The Phillies were 12 outs Thursday from boarding a flight to Miami and starting the season’s final month with an underwhelming afternoon in Washington. They trailed the Nationals, 6-0, after five innings. A loss felt inevitable.
But if the Phillies are to return to October for the first time in a decade, they’ll have to win games that feel like losses. And that’s what they did Thursday, overcoming a disappointing start from Aaron Nola, jumping on Washington’s inept bullpen, and rallying to board their flight with a 7-6 victory, their sixth straight win.
Andrew McCutchen drove in four runs, Odubel Herrera had three hits, and J.T. Realmuto returned to the lineup. The Phillies entered Thursday trailing the Atlanta Braves by two games for first place in the National League East and 2½ games behind the Cincinnati Reds for the NL’s second wild card. They started September with one of their biggest wins of the season and flew to Miami with momentum.
“In a world that we want to be in, we’ll be in first place,” McCutchen said when asked how he thinks the season will end. “We’ll be raising that banner for winning the division. We know what we can do and we have the schedule to be able to do it. We just have to go out there and do it. It’s an exciting month and it’s what baseball is all about.”
It would have been easy for the Phillies to fold on Thursday after falling behind by six runs, but McCutchen said the team never wilted.
“We were like ‘Keep it there, guys. Keep it there. We know we’re going to score at least seven. It’s going to happen.’ It got some chuckles, some laughs, but we knew we had a chance,” McCutchen said as the Phillies had scored at least seven runs in their previous six games.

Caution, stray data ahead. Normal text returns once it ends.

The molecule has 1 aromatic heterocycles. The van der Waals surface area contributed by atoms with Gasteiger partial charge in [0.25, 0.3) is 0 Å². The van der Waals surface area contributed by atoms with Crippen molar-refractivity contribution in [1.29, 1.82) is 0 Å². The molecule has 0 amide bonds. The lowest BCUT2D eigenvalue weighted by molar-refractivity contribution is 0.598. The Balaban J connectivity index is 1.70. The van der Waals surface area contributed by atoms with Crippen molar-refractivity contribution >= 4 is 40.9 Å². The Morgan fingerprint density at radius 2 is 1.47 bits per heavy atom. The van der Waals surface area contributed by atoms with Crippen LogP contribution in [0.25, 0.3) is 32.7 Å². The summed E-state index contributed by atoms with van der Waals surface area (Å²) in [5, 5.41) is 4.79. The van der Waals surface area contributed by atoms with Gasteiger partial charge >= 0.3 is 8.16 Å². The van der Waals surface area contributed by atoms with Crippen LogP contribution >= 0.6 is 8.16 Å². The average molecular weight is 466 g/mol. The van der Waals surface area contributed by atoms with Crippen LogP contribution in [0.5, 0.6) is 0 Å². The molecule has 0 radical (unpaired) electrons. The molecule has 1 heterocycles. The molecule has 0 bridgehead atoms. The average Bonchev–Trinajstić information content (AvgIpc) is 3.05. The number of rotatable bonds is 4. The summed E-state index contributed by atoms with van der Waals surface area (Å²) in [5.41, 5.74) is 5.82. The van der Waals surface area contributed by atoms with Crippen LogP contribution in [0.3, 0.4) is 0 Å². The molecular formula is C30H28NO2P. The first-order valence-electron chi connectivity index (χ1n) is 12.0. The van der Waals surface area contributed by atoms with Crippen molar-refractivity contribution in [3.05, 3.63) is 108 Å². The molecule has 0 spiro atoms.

McCutchen lined a three-run double in the sixth inning to cut that six-run deficit in half and give the Phillies some life. He drove in another in the eighth and supplied the Phillies’ first four RBIs.
The Phillies were down only two runs, had a runner on first, and it no longer felt like a loss. Five batters later, they had their seventh run.
“We always have a chance to come back and that’s important for a team to have that feeling,” manager Joe Girardi said. “Yes, you can get down, but hey, get a couple guys on and let’s see what happens. Cutch comes up with a big double and scores three and all of a sudden we’re back in the game. Cutch has been through this. He’s been through this a lot. Playoff runs. He understands what he needs to do.
McCutchen had five hits in the series and drove in eight runs. He was one of the Phillies’ most productive hitters before a knee injury put him on the injured list for the first 10 days of August. He has since struggled offensively, but this series in D.C. may be the spark he needs. The Phillies could use his bat in September.
“It feels good to play like I know I can play,” McCutchen said. “It only took until September, but the past couple games, I’ve been feeling good. ... I have to say in the Rays series at home, I was starting to feel like myself again. I was like ‘OK. Have to finish strong.’ It’s not about how you start but how you finish.”
The offense took Nola off the hook, but that’s not enough to quiet the concerns about the return of his September struggles. Nola allowed six runs in four-plus innings after he was removed with the bases loaded and no outs in the fifth.
The Phillies lost Nola’s final three starts last September and he now has a 5.37 ERA over the last three seasons when he pitches in the month. The Phils overcame it Thursday, but they’ll need him to right himself to make their path to October more manageable.
The Phillies received some help in the eighth inning by Washington second baseman Luis Garcia.
Nick Maton tied the score after reaching on an error that could have been a double play but skipped past Garcia. One batter later, Odubel Herrera put the Phils ahead when the Nats were unable to turn an inning-ending double play. Garcia fielded the grounder and looked to throw home before throwing to second. That delay allowed Herrera to beat the throw to first, which kept the go-ahead run on the board.
Realmuto’s sore ankle didn’t seem to give him any trouble as he sprinted all the way from first base on McCutchen’s three-run double. Realmuto returned to the lineup for the first time after he rolled his ankle on Sunday and missed the first two games of the series. He played first base, a position he could be used at often this month.